Sometimes, however, any of us could be subjected to catastrophic stress. Our feeling of safety in these circumstances can vanish. We could experience terror and a complete inability to know how to handle these situations that are outside of the ordinary realm of experience. These catastrophic events can include rape, physical or sexual abuse, physical attack, mugging, car-jacking, natural disasters (earthquakes, hurricanes, tornadoes, floods, etc.), fires, car accidents, plane crashes, hostage situations, school shootings, military combat, or the sudden death of a loved one. It is not only the victims of these events, but also witnesses, families of victims, and helping professionals who can develop severe stress symptoms that can last for months or even years after the event.
Post-Traumatic Stress Disorder (PTSD) is the term used to characterize people who have endured highly stressful and frightening experiences and who are undergoing distress caused by memories of that event. It is as if the person just cannot let go of the experience. The event comes back to haunt them. The anxiety experienced during or immediately after a catastrophic event is called traumatic stress. When the symptoms last several months after the event, it is called post-traumatic stress. PTSD can last for years after the original trauma and may not become evident initially. For example, an individual may witness a murder as a child, but not experience the associated stress until mid-life.
Some people are more likely to develop PTSD than others. Experts are not sure why some people develop PTSD after a relatively minor trauma while others exposed to great trauma do not. Those who are very young or very old are more vulnerable. PTSD is also associated with intelligence (those with a higher level of intelligence are less likely to suffer from PTSD). Individuals who already suffer from anxiety disorders, some personality disorders, or depression seem more likely to get PTSD after extreme trauma. It seems that the more vulnerable one feels in dealing with the world, the more likely one is to develop PTSD.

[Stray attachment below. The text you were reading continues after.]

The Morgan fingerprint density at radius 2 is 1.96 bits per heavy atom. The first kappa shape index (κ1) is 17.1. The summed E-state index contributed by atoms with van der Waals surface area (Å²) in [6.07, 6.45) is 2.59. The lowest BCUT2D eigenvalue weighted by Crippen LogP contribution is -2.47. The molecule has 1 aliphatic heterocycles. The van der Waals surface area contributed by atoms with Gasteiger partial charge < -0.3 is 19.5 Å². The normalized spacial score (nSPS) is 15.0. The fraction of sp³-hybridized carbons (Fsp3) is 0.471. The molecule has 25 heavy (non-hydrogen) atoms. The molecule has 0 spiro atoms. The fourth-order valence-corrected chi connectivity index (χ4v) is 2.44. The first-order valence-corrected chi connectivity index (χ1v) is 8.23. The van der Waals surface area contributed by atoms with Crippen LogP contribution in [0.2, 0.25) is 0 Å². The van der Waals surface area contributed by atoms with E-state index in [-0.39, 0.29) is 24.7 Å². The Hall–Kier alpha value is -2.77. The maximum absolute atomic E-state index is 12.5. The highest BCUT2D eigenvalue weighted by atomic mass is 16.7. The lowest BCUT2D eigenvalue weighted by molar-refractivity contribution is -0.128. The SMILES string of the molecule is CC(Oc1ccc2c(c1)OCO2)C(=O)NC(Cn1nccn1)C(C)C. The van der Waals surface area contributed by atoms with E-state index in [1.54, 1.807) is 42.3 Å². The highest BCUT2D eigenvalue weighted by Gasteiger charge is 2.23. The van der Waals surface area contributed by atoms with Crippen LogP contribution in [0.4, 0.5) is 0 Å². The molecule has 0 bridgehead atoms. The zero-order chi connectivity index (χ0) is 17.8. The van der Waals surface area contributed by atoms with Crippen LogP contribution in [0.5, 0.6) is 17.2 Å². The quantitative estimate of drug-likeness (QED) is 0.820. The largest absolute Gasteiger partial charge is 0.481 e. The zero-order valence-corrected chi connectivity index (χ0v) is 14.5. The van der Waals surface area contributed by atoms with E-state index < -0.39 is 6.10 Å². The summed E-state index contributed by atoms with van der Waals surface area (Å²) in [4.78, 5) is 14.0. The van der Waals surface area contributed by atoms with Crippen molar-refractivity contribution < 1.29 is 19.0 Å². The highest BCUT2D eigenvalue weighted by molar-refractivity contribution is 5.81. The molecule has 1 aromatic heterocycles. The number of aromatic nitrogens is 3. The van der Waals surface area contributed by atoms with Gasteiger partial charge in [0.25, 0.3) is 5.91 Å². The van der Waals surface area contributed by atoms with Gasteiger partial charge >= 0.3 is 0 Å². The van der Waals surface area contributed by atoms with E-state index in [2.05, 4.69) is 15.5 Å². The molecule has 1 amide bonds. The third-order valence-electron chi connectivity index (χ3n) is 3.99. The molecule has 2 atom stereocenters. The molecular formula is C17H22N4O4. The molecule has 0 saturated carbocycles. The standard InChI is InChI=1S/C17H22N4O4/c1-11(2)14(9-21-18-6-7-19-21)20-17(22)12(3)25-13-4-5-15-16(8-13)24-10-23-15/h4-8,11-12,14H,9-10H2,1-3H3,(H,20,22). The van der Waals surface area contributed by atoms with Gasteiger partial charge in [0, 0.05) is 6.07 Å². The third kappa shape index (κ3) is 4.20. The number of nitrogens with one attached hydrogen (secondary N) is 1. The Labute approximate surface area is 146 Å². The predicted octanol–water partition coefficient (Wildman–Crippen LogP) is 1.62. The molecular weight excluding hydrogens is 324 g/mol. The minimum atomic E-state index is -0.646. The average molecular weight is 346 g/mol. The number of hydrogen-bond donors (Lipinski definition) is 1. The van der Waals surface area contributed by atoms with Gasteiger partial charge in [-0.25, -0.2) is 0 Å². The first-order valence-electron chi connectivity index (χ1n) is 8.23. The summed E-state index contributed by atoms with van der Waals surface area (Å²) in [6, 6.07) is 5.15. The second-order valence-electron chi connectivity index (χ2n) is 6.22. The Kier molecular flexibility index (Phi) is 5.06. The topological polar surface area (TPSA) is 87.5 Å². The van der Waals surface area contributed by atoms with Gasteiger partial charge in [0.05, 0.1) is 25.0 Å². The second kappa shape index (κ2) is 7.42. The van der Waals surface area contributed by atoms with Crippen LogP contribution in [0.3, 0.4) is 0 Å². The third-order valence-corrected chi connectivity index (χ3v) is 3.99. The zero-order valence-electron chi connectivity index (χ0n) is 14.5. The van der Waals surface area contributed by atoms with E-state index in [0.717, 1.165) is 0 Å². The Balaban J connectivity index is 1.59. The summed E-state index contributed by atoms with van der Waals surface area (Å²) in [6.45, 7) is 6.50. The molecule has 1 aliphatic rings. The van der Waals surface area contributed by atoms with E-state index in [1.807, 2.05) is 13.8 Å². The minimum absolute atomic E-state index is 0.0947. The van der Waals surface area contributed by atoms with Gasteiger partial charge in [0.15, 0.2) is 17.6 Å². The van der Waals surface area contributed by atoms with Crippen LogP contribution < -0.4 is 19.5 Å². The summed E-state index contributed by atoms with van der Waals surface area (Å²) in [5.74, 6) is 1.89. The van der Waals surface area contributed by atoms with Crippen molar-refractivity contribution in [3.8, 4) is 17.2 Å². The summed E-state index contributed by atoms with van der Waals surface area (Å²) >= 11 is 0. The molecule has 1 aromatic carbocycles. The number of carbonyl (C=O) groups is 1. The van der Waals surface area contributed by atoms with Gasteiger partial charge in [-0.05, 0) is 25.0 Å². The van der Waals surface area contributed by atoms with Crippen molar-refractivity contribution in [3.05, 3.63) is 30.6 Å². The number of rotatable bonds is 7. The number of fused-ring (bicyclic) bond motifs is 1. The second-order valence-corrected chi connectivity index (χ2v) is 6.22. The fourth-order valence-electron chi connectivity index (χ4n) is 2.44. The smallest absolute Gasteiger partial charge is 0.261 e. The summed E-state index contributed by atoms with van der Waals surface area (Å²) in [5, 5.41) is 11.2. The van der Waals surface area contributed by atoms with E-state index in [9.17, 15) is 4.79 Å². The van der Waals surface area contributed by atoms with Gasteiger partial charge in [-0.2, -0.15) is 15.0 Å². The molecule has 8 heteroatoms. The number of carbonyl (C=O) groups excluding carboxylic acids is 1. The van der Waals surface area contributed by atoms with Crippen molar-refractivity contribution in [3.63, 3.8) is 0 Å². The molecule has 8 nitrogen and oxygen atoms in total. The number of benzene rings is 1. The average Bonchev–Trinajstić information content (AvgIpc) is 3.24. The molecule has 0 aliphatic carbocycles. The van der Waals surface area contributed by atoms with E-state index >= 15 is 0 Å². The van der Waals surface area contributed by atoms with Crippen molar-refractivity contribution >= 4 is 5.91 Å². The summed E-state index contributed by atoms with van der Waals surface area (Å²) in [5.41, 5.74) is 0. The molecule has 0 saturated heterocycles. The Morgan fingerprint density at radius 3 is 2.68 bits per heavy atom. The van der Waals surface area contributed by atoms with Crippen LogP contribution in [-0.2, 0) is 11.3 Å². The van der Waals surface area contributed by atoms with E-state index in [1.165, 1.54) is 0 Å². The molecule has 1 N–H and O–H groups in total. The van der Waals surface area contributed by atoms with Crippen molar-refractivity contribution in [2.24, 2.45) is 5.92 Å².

Trauma of great severity is more likely to produce PTSD than lesser traumas. For example, it was found with Vietnam War veterans that prolonged combat with sniping and air bombardment produced PTSD more often than brief exposure to combat with few weapons. It has also been found that traumas between people (such as sexual assault and muggings) are more likely to produce PTSD than natural disasters like earthquakes or floods.
Symptoms of PTSD
People can be considered to have PTSD when they have been exposed to an extreme trauma, the symptoms last at least a month in duration, and the symptoms cause excessive distress so that social functioning and job performance are impaired. One sign of PTSD is that the traumatic event is relived repeatedly in the person’s mind – and this appears in the form of “flashbacks,” recurrent images, thoughts or dreams about the event...and even nightmares. Reminders of the event can cause distress – so many people go out of their way to avoid places and events that remind them of the catastrophic occurrence. Many people experience anxiety, restlessness, concentration difficulties, decreased memory, irritability, sleeplessness, hypervigilance, or an exaggerated startle response. Some people even experience what is called “survivor’s guilt” – because they survived and others did not or because of certain things they may have had to do in order to survive.
There are three main clusters of PTSD symptoms, and all three of these groupings must be present for a diagnosis of PTSD.
Intrusive Symptoms: Intrusive and repetitive memories which stir up negative feelings experienced during the trauma can overwhelm a person. These memories can appear in the form of:
- flashbacks (a feeling of reliving the trauma)
- frequent, distressing memories of the trauma
- emotional and physical distress when traumatic memories are triggered.
These can include:
- being easily startled or feeling jumpy
- hypervigilance (feeling “on guard” even when the situation is safe)
- concentration difficulties
- outbursts of anger and irritability
- problems in falling asleep or staying asleep.
Avoidance Symptoms: People suffering from PTSD go out of their way to escape the overpowering memories and arousal symptoms. This pattern of behavior can include:
- avoiding places, people or situations that serve as reminders of the trauma
- avoiding thoughts or feelings associated with the trauma
- memory loss about some aspects of the traumatic event
- feeling emotionally numb
- feeling estranged or detached from other people
- feelings of hopelessness and helplessness about the future
- decreased interest in pleasurable activities.
It is important to remember that PTSD is a normal reaction to a very abnormal situation. There is no shame in experiencing these symptoms, nor is having these symptoms a sign of weakness. Help is available from trained professionals so that in most cases, with the appropriate effort and courage, the symptoms can disappear completely, or at least substantially decrease and become more manageable.
Next week we'll post about getting help for PTSD. You can also visit one of our websites for more information: Dr. Quintal & Associates - Sarasota Counseling or PTSD Treatment